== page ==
Ministry can be lonely, even under normal conditions. But add in a pandemic and it can multiply!

Many clergy are now working harder than ever, yet, with fewer connections with people that bring them joy and companionship.  Clergy and church leaders are now experiencing a new level of loneliness that is threatening to leave their souls parched, their relationships strained and their attitude irritable.

If you are a pastor or church leader that is feeling the effects of loneliness, I encourage you to read on. Loneliness is a tricky thing. It is not like you have it or you don’t. Being around people isn’t even necessarily its cure. Even during a busy season of life, loneliness can lurk. The key is understanding and identifying the various dimensions of the complexity of loneliness.

In the book Together: The Healing Power of Human Connection in a Sometimes Lonely World, by former Surgeon General Vivek Murthy, we can learn about three different dimensions or layers of loneliness. In which layer do you find yourself today?

  1. Intimate (or emotional) loneliness: This inner layer is where there is a longing for a close confidante or intimate partner, sharing a deep mutual bond and trust. This may include a spouse or soul mate, immediate family members or devoted friends. This layer is difficult to preserve because these relationships take the most time and energy to sustain a fulfilling connection.
  2. Relational (or social) loneliness:  The middle layer holds a longing for quality friendships and social support. While there may be less interactions with people at this level, they are our collection of friends, neighbors and extended family that offer support. Often, they are the ones that have shared traditions or experiences with us. People migrate in and out of this layer at different stages of life.
  3. Collective loneliness: In the outer layer there is a hunger for a network or community of people who share your sense of purpose and interests. These are people we attend church with, belong to clubs or organizations with, serve in our community with or  know through work relationships. Because these connections require face-to-face time, it takes the greatest effort to stay connected to people in this layer.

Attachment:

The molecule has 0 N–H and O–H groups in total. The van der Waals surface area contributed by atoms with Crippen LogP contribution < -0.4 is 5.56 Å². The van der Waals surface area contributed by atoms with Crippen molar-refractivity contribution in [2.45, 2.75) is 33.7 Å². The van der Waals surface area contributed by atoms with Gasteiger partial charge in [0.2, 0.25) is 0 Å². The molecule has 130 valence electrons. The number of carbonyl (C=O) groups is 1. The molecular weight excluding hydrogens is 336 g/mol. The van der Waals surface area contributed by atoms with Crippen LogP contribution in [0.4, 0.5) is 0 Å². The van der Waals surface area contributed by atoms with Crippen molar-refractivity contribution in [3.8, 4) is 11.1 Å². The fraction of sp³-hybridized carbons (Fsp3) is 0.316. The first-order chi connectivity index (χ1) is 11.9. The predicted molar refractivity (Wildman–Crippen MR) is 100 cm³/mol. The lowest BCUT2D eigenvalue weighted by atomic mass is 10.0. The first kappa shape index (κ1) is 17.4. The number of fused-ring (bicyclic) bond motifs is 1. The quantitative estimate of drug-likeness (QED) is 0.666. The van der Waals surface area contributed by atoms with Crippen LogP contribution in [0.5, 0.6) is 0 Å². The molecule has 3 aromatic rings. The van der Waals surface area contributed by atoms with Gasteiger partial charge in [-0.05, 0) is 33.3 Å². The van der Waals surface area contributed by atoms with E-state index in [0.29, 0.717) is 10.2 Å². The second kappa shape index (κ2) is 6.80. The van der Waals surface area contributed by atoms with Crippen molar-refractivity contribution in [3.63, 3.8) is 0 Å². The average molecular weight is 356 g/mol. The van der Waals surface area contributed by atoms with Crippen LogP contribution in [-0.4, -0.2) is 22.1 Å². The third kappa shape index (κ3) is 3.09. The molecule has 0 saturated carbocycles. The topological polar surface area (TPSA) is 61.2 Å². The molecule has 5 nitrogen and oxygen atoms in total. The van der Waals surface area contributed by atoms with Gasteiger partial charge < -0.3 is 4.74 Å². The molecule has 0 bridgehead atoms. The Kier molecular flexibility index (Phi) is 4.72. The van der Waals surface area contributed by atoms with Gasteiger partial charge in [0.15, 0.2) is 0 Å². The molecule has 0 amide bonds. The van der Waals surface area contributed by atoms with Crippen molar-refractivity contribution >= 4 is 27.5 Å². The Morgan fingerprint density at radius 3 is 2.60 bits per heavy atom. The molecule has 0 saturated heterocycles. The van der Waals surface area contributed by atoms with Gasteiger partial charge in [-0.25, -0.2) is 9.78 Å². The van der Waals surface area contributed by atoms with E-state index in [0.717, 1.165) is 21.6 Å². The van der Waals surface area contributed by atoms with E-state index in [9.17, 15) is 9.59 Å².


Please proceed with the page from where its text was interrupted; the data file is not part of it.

These three layers of loneliness reflect the full range of high-quality social connections that humans need to thrive. When we lack in any one of these dimensions, we feel lonely. To work through the feelings of loneliness, it’s helpful to identify which of these areas we are feeling then actively look for ways to strengthen that dimensions. Therefore, it is not necessarily important for us to have lots of friends or connections. Instead, we should work on spending our time making quality connections in the key areas that will most significantly dissolve our feelings of loneliness.

It is also important to recognize that one of the challenges of loneliness is the cycle it creates. As shame and anxiety sets in it discourages people from reaching out for help or joining groups that can bring connections. Overtime, this kind of vicious cycle can lead to convincing ourselves that we are unworthy, unlovable, and that we don’t need to be around other people. Making it even more important that we identify what triggers our own loneliness and find ways to create sustainable relationships.

To learn more about loneliness in ministry, click at this link to view a webinar hosted by the Missouri United Methodist Foundation on the topic of Dealing with Loneliness in Ministry.